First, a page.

Late last year, I had an eye-opening experience while visiting a high-tech industry client.
Their office space is very cool. At first glance, it’s exactly what we expect from organizations with edgy, innovative brand personalities. But on second thought, something seemed to be missing.The design is full-on open concept — rows of modular worktables, very low partitions, no private offices. As I looked across this vast bullpen, I couldn’t help wondering how people find a useful corner for a private one-on-one conversation, a quick team huddle, or an escape from distractions when it’s time to concentrate and actually get things done. This just doesn’t feel like a fully functioning workplace, where people can be productive throughout the day.
Of course, there’s a large, sunny cafeteria and a designated gaming area, complete withfoosball table. That clearly helps seal the deal with new recruits, right? Well, perhaps I’m a bit jaded, but something about this hip, techie environment seems more like the year 2000 to me, when business managers decided that in-house cafes and communal work areas were the recipe for a happy, high-performance workforce.
Even now, part of me remains unconvinced. Why?
As a talent strategist, I work with many organizations whose primary staffing requirements focus on “thinking” jobs in the software development realm. Top performers in these positions typically want and need time, space, peace and quiet to perform well.
Sure, they collaborate with team members. And they love games and free coffee, soda and popcorn — who doesn’t? But these perks aren’t some sort of “secret sauce” that produces employee engagement. Employers may hope that games, food and wide open spaces guarantee happy, productive employees, but that’s not how it works.
Engagement is forged with different tools — trust, loyalty, open communication, clearly-articulated goals and expectations, shared values and well-understood reward systems. It really isn’t about how the office is designed, or how many toys you offer as distractions. It’s about treating employees as humans who are worthy of respect.
When companies like the one I visited tell me that their workplace culture and trendy furniture build employee engagement, I try to help them see that they’re focusing on the wrong part of the equation. They’re focusing on what, not why. The “what” can reveal a lot about a company, but it’s the “why” that tells you it’s a good company to work with.
What factors contribute to the “why” of employee engagement? Here are the top 5 questions I ask business and HR leaders to answer. They’re intentionally written from an employee’s point-of-view. If you answer honestly, your organization’s engagement strengths and weaknesses should become more clear:
1) “Why am I here?” How can you expect an employee to “get it” if you don’t communicate a shared sense of mission, vision and goals? Tell people why you want them to work at your company, and why you think they’ll succeed. Then you can focus on how they can achieve those goals.
2) “Why should I trust your leadership?” Open communication builds trust, which is essential to engagement. Respect is essential to mutual trust, which also contributes to engagement. Clear, open communication matters. But follow-up matters, too. Do you lead by example? Are your words consistent with your actions? The stronger the alignment, the stronger the trust.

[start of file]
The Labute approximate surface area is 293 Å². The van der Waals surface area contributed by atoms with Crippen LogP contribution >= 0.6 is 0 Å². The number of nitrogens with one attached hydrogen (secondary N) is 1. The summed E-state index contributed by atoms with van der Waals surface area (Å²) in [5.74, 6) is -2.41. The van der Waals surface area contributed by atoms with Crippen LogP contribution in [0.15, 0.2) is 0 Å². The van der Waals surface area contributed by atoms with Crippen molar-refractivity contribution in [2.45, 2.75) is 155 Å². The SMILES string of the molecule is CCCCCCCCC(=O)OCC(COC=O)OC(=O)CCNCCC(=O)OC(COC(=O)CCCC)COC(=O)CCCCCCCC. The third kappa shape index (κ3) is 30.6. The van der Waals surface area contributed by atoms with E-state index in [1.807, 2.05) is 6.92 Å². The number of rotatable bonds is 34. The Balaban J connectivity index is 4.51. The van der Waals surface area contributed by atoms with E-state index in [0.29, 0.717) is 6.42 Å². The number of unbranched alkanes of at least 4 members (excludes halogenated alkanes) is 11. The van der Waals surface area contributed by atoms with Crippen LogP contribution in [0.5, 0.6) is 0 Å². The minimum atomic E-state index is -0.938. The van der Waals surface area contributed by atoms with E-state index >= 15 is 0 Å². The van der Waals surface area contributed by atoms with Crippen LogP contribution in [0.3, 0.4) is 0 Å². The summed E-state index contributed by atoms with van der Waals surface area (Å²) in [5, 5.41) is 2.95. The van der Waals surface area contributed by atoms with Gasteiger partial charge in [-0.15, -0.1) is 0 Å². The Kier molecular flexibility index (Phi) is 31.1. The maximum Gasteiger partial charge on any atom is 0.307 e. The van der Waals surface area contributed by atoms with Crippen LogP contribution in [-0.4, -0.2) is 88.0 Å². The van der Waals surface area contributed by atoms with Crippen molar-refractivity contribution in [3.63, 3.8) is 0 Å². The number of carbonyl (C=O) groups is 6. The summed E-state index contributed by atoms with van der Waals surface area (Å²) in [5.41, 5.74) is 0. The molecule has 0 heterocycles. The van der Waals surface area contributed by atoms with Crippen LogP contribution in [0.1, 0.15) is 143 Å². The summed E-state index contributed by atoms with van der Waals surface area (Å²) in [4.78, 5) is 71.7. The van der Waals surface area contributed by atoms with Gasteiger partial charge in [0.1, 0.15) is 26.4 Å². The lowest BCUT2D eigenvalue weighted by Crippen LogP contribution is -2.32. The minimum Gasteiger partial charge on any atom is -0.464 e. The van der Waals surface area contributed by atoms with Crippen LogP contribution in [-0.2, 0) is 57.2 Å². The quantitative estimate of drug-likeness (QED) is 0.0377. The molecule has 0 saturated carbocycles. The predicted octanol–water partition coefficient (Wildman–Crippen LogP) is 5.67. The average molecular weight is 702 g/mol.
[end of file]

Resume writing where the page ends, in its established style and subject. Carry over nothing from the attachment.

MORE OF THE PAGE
3) “Why should I be loyal to your company?” Engaged employees know why they’re loyal – they are treated with respect. Companies that focus first on procedural activities, such as time tracking, will never see strong workforce productivity or engagement. Demonstrate your commitment and trust in employees, and they’ll respond in kind.
4) “Why don’t you communicate your company values?” Fail to show employees why core values matter, and you might as well forget about engagement. Even worse, if you talk about values and then behave in a vastly different way, you’ll telegraph just how little management actually embraces those values. Explain why a value system is important to you, and the what – the actual list of values — will follow.
5) “Why aren’t you clear about the rewards of working here?” Even in this enlightened era, surprisingly few companies are open about their approach to compensation. Yet, employees want to know what to expect in return for their contributions. You have nothing to lose by being clear and open about your reward system — including everything from pay and benefits, to vacation and bonuses, to development opportunities and career paths. Explain the why and what of your reward structure, and people will sign-on. But of course, the proof is in the pudding. It’s essential to be clear, consistent and unambiguous in creating and sharing rewards, or engagement will go out the window.
Innovative workspaces certainly have a place in the engagement mix. But that’s not the whole package. If your employees can’t answer the five questions above, all the cool workplace culture in the universe will not make a difference. First focus on the “whys” of working for your company, and you’ll win hearts and minds — regardless of what desk, chair or computer equipment you offer.
What are your thoughts about the “whys” of employee engagement? Let me know. I’m listening…
About the Author
Meghan M. Biro is a talent strategist, practitioner, speaker and author who operates as CEO of TalentCulture Consulting Group. She’s also a social media community catalyst who co-founded TalentCulture World of Work, as well as #TChat forums on Twitter and BlogTalkRadio. She’s passionate about helping leaders recruit and retain stellar talent.